Dr. Mamiko Odegard reviews and expands upon the idea of falling out of love, as written by Linda Levin M.A. in her recent article, “The  Faces of Love.”

As another professional appreciating the work of Linda Levin, MA, who wrote a superb article explaining different elements of love, attraction, and close relationships, one topic especially caught my eye:

What happens when you fall out of love?

It may feel tragic, when a close relationship comes to an end and that person is no longer in your life. It can lead to depression, inability to work, obsessive thoughts, sexual dysfunction, self-condemnation and problems in making new friends. Often times a person may feel relieved to move on after they experience a painful breakup/divorce and new opportunities may arise through this growing process.

This passage from Ms. Levin is absolutely true… knowing the end of a relationship can bring great pain. However, this pain can also bring a focused and undeterred strength to overcome the personal challenges associated with the loss.

I am reminded of a client, whom I’ll call Martha, who was in such pain. She felt deeply afraid no one would ever really love her; that if she allowed men to get close to her, she would become devastated, hurt, and saddened, and of course rejected.  Martha’s history was filled with men who cheated on her or wouldn’t commit to her.  Each time, she layered new scars on top of the deeper ones from previous relationships, becoming more afraid to allow herself to be vulnerable and fall in love… believing she’d get abandoned again.  This last time was the final straw, because Martha knew that the common denominator was herself – and her pattern of attracting less desirable men who kept hurting her.

????????????????????????????????????????????????????????????????????????????????????????????????Martha began to recognize the limiting beliefs that she carried, essentially sabotaging her attempts to have intimacy and a committed partner.  Unconsciously, Martha was attracted to men who would betray her or keep reinforcing the feelings she held inside that she was “damaged goods,” unworthy, and unlovable.  Martha learned that it wasn’t those instantaneous thoughts she had about herself and men that kept quality men away from her.  Instead it was the deeper family beliefs that she adopted from her family growing up.  She was playing the messages over and over.  Her father, a workaholic, rarely engaged in activities with Martha and had been unfaithful to her mother.   Her mother pretended that this infidelity wasn’t happening and simply took care of the family as if this is basically how a man and a woman lived together.  Not surprisingly, Martha’s mother carried the same messages inside her – feeling trapped that she, too, would never be capable of having an attentive, devoted man in her life.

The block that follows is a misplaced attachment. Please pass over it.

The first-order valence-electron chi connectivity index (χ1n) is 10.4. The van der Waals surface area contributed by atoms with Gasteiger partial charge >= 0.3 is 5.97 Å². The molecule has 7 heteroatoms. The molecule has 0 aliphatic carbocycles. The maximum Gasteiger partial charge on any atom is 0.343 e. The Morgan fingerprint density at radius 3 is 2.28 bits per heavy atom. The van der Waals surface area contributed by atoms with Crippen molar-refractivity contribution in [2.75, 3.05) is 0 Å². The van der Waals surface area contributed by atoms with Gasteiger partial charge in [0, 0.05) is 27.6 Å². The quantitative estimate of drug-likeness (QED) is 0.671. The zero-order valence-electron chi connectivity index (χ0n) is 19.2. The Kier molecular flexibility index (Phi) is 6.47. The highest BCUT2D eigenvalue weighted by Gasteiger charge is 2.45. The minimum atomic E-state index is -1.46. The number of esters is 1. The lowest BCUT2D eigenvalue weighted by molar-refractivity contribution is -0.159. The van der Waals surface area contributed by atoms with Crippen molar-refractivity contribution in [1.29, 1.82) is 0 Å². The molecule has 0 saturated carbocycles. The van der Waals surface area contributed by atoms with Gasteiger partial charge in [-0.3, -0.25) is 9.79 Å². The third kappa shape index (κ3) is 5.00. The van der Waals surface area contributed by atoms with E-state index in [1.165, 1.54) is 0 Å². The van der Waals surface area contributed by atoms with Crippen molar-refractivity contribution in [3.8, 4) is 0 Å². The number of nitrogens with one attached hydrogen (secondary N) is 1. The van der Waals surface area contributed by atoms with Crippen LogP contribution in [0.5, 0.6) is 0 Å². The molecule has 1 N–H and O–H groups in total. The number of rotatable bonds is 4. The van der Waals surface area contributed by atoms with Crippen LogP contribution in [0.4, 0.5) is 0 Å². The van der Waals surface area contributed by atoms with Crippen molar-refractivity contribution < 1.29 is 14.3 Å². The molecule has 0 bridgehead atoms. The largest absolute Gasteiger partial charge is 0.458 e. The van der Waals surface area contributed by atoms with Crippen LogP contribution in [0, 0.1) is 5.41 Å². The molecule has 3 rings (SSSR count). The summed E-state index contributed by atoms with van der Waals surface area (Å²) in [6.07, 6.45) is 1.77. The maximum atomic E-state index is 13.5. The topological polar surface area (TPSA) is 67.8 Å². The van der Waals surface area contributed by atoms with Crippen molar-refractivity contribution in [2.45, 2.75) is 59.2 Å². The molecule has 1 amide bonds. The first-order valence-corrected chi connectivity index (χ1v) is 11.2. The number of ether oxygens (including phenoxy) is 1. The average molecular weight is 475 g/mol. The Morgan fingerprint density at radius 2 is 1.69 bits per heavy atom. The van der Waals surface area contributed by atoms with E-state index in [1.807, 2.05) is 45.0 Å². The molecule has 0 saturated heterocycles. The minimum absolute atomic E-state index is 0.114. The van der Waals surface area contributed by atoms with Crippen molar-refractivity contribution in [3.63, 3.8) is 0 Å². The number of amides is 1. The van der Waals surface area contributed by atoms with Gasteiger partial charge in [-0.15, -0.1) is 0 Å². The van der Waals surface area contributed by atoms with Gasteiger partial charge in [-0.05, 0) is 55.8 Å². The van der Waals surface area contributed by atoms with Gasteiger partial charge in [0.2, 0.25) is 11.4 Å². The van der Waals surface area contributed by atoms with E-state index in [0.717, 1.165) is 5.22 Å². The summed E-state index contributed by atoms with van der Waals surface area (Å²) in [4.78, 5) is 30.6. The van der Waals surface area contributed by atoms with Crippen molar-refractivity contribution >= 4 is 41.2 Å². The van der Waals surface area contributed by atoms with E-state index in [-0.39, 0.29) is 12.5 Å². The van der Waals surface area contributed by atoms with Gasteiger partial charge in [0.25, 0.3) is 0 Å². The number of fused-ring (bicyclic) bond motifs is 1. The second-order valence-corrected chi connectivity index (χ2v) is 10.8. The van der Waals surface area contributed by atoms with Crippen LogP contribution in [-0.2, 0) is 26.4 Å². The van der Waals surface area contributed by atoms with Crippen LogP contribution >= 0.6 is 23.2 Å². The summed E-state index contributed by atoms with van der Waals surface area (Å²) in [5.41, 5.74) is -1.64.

Martha was finally able to let go of those old harmful beliefs that kept her stuck; settling and taking scraps of affection and attention from men. She courageously formulated new rules and ways of thinking that were healthier and more functional for empowering herself.  She was also able to learn how to accept and love herself for the first time. She didn’t need to repeat the patterns of past generations.  Instead as she believed and felt self-love, she naturally changed her behaviors.  Martha found the capacity to be gentle and nurturing of herself and others; she was able to compliment, to have direct eye contact, and to start conversations as well as opening up more about herself.

?????????????????????Martha’s story has a happy ending and sends the strong message that no matter your past, you can have the life and soul mate that you desire.  She soon met a “different type of man,” who treats her with attention, respect, honesty and openness in conversations.

Stop and consider: Are you like Martha, who went from the depths of personal despair to triumph, using her pain to motivate her to growth, to be the best version of herself… or are you stuck in your pain – bitter and feeling hopeless that you can ever find and keep true love?

We do not love in a vacuum! When life becomes difficult, we can give up and play the victim… giving up our efforts and relying on fate.  We can also view these challenges as opportunities – as Ms. Levin aptly stated – so we can learn new ways of thinking, acting, and feeling.  The possibilities are limitless.  Which will you choose?

May you flourish in loving yourself and others!